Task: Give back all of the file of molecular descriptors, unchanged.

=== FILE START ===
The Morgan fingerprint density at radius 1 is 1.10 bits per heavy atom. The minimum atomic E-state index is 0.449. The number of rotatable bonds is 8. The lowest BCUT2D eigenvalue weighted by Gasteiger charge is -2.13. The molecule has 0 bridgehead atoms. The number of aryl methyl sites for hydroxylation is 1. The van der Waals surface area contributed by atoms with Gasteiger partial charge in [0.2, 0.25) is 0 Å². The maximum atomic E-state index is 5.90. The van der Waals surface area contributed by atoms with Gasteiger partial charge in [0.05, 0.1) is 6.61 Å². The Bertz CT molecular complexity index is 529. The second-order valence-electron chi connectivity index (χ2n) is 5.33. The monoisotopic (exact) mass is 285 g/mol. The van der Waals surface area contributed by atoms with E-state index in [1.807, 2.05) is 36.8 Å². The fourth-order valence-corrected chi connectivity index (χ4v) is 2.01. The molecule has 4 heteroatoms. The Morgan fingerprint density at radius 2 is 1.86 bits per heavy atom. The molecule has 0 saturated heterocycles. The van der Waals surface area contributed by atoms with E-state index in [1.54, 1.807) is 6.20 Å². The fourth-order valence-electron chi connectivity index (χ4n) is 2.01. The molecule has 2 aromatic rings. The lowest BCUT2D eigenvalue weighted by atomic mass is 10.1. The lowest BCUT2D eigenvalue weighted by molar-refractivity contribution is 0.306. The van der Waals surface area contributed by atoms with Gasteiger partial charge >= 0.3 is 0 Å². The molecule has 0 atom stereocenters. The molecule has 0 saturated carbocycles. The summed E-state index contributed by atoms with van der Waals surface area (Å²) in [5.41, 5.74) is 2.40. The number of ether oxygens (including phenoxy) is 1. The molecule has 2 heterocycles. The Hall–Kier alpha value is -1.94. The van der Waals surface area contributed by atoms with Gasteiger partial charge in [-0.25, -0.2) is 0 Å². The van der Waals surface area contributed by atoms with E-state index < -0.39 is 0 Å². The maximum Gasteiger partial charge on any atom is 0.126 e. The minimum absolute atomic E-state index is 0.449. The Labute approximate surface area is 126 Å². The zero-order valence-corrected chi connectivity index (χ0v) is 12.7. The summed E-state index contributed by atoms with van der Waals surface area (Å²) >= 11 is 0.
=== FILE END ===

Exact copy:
The Morgan fingerprint density at radius 1 is 1.10 bits per heavy atom. The minimum atomic E-state index is 0.449. The number of rotatable bonds is 8. The lowest BCUT2D eigenvalue weighted by Gasteiger charge is -2.13. The molecule has 0 bridgehead atoms. The number of aryl methyl sites for hydroxylation is 1. The van der Waals surface area contributed by atoms with Gasteiger partial charge in [0.2, 0.25) is 0 Å². The maximum atomic E-state index is 5.90. The van der Waals surface area contributed by atoms with Gasteiger partial charge in [0.05, 0.1) is 6.61 Å². The Bertz CT molecular complexity index is 529. The second-order valence-electron chi connectivity index (χ2n) is 5.33. The monoisotopic (exact) mass is 285 g/mol. The van der Waals surface area contributed by atoms with E-state index in [1.807, 2.05) is 36.8 Å². The fourth-order valence-corrected chi connectivity index (χ4v) is 2.01. The molecule has 4 heteroatoms. The Morgan fingerprint density at radius 2 is 1.86 bits per heavy atom. The molecule has 0 saturated heterocycles. The van der Waals surface area contributed by atoms with E-state index in [1.54, 1.807) is 6.20 Å². The fourth-order valence-electron chi connectivity index (χ4n) is 2.01. The molecule has 2 aromatic rings. The lowest BCUT2D eigenvalue weighted by atomic mass is 10.1. The lowest BCUT2D eigenvalue weighted by molar-refractivity contribution is 0.306. The van der Waals surface area contributed by atoms with Gasteiger partial charge >= 0.3 is 0 Å². The molecule has 0 atom stereocenters. The molecule has 0 saturated carbocycles. The summed E-state index contributed by atoms with van der Waals surface area (Å²) in [5.41, 5.74) is 2.40. The number of ether oxygens (including phenoxy) is 1. The molecule has 2 heterocycles. The Hall–Kier alpha value is -1.94. The van der Waals surface area contributed by atoms with Gasteiger partial charge in [-0.25, -0.2) is 0 Å². The van der Waals surface area contributed by atoms with E-state index < -0.39 is 0 Å². The maximum Gasteiger partial charge on any atom is 0.126 e. The minimum absolute atomic E-state index is 0.449. The Labute approximate surface area is 126 Å². The zero-order valence-corrected chi connectivity index (χ0v) is 12.7. The summed E-state index contributed by atoms with van der Waals surface area (Å²) >= 11 is 0.